There are noble ambitions and guilty secrets in racing at the ’ring. I’m not sure where I sit on this extreme scale, but it’s somewhere between the two. Because I really want to race the Nurburgring, but I’m feeling more than a little bit guilty about it.
About time to get involved, reckons Dale
I’m sick of being an armchair expert, leaning towards my laptop screen, or hanging over the fence on race day, uttering such anorak statements as “He clipped that too early” or “He’s late on the gas there”.
No, it’s time to get back out there again and feel the adrenaline, or at least the acid rising in my throat. The frantic moments of self-awareness as you try desperately to calm your nerves on the 14-mile formation lap and lull the hind-brain into the driver’s position. Blasting across the line at the beginning of a four-hour race, in a 60-to-70-strong wolf pack of race cars. Wheel-to-wheel, fighting for position over the greatest and most spectacular racetrack on our little green planet.
What’s not to like? Well... erm... the costs. The time. The risks.
Sabine Schmitz has made it to the VLN
In my sideline position as an instructor I like to think I give good advice based on all my years here at the ’ring. I’d tell anybody who has second thoughts like these to forget about it. I’d tell them, if they didn’t have a figure with at least four zeros sat in the current account, not to risk it. When the time is right, I’d say, you’ll just do it.
So... erm... I am. Only the problem is that I really don’t have that much money. And when was the time ever right? If you were to take all the money I have and try to build a race car with it, we’d be rolling down the Klostertal together in a soapbox racer. And not a very good one, either.
Luckily for my crazy and irresponsible ambitions, it turns out that I’m not too slow behind the wheel. And years of running cars myself mean I’m actually quite nice mechanically, and tend not to break things. I must be getting old. I used to break everything!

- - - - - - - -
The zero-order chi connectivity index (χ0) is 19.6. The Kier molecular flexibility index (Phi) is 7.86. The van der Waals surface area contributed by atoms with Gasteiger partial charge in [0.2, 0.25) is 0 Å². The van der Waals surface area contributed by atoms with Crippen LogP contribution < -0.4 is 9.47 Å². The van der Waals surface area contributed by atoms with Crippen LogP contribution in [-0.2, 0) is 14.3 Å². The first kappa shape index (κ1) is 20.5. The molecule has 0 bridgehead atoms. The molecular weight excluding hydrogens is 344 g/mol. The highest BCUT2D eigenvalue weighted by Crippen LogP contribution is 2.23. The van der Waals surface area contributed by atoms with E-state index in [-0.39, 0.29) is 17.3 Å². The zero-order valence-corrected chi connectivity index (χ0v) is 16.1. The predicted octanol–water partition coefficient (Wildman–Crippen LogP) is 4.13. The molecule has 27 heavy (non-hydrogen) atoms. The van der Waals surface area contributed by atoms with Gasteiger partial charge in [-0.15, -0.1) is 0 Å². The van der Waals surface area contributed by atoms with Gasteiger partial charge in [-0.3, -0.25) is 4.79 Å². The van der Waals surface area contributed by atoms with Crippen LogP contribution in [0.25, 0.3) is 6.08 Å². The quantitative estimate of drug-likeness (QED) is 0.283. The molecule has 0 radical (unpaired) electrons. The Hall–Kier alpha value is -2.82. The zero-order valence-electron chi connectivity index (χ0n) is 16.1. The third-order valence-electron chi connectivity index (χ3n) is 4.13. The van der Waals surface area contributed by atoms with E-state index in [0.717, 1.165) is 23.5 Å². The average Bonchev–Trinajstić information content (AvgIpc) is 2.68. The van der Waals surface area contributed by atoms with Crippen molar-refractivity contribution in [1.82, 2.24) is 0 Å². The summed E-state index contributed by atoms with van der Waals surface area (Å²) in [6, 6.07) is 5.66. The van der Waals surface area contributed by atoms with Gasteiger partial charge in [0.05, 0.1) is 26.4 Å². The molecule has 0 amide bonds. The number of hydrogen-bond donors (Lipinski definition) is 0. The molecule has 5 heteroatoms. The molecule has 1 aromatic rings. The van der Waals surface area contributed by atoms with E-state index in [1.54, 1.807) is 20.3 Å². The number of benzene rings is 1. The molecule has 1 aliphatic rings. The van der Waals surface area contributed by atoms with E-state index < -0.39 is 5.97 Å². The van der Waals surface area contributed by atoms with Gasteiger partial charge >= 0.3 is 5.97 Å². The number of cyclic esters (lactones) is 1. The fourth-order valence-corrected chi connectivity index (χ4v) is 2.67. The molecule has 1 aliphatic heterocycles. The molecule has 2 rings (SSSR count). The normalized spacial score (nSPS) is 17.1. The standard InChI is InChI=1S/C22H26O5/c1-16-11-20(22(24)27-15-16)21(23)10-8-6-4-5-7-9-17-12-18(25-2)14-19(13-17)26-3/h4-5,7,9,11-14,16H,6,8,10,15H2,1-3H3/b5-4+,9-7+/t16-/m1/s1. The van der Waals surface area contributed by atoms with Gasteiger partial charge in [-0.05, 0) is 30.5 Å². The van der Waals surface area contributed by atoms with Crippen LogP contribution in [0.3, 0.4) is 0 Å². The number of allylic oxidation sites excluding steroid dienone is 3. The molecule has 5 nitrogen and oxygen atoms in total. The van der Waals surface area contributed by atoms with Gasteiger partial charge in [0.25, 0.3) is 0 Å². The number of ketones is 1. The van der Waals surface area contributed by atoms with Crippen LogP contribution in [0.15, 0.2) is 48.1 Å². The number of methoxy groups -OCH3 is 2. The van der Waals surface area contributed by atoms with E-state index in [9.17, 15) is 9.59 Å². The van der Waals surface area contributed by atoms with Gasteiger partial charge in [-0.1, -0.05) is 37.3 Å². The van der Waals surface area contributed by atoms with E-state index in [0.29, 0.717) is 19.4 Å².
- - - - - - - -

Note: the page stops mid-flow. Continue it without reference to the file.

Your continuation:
So how do you race the old Nurburgring? There are three championships to contest, each one more professional than the last. First you have the GLP (Gleichmassigkeitsprufung). This can be done on a day license and even in your road car (for German residents) and it’s not a race. It’s a regularity contest with a minimum lap time of 11 minutes per lap. Of course at least 50 per cent of the grid don’t give a toss about matching lap times to the last hundredth of a second and just treat it as 12 laps of driving fast with full flags and no limits. Then they simply stop on the DH straight for a few minutes (to increase your lap time to over the 11 minute minimum) and repeat.
Next you have the RCN (Rundstrecke Challenge Nurburgring), usually held straight after the GLP (half a day each). This is a national championship with real racing cars doing about nine fast laps and a few ‘regularity’ matched laptimes. It’s a great way to pop your Nürburgring racing cherry.
A test in an M3 is a promising start...
(Veranstaltergemeinschaft Langstreckenpokal Nurburgring) and this is the real thing. A national endurance championship, held only on the ’ring, with factory representation from most major manufacturers. The smallest cars are now the V3 (2.0-litre naturally aspirated) and SP2(T) (1.6-litre turbo) classes, while the quickest are in the SP8 class, filled with
Audi R8 LMS
Porsche 911 GT3 R
s, BMW Z4 GT3s and lots more besides.
It’s big money to race here, with paid-for drives making up at least 95 per cent of the grid. They start at a couple of thousand to race in something like a Clio with an amateur team, or tens of thousands to drive an event-winning GT3 machine.
Of course, as per the soapbox racer reference, I’m trying to find a way into that five per cent of drivers who don’t actually pay to race. The professionals who get paid to race are probably closer to one per cent, so I’m not aiming that high.
...shame about the weather, though...
But why should I feel guilty about any of this? Because it’s a hideous waste of what would otherwise be family time, and unless you’re a paid-up factory pilot, it’s still the driver who has to pay the excess in the event of a crash.
As I wrap this up and email it over to Dan, I’m already sitting here in my fireproof undies. Next stop is Jacos Paddock where I’m about to take a six-lap test in this afternoon’s practice session. Noble ambition: race this amazing E46 M3 and coach the other drivers to victory. Guilty secret? It’s got a 6,000-euro excess and the rain clouds are building up over the castle like a dark omen.
Watch the VLN live feed from 11am BST tomorrow here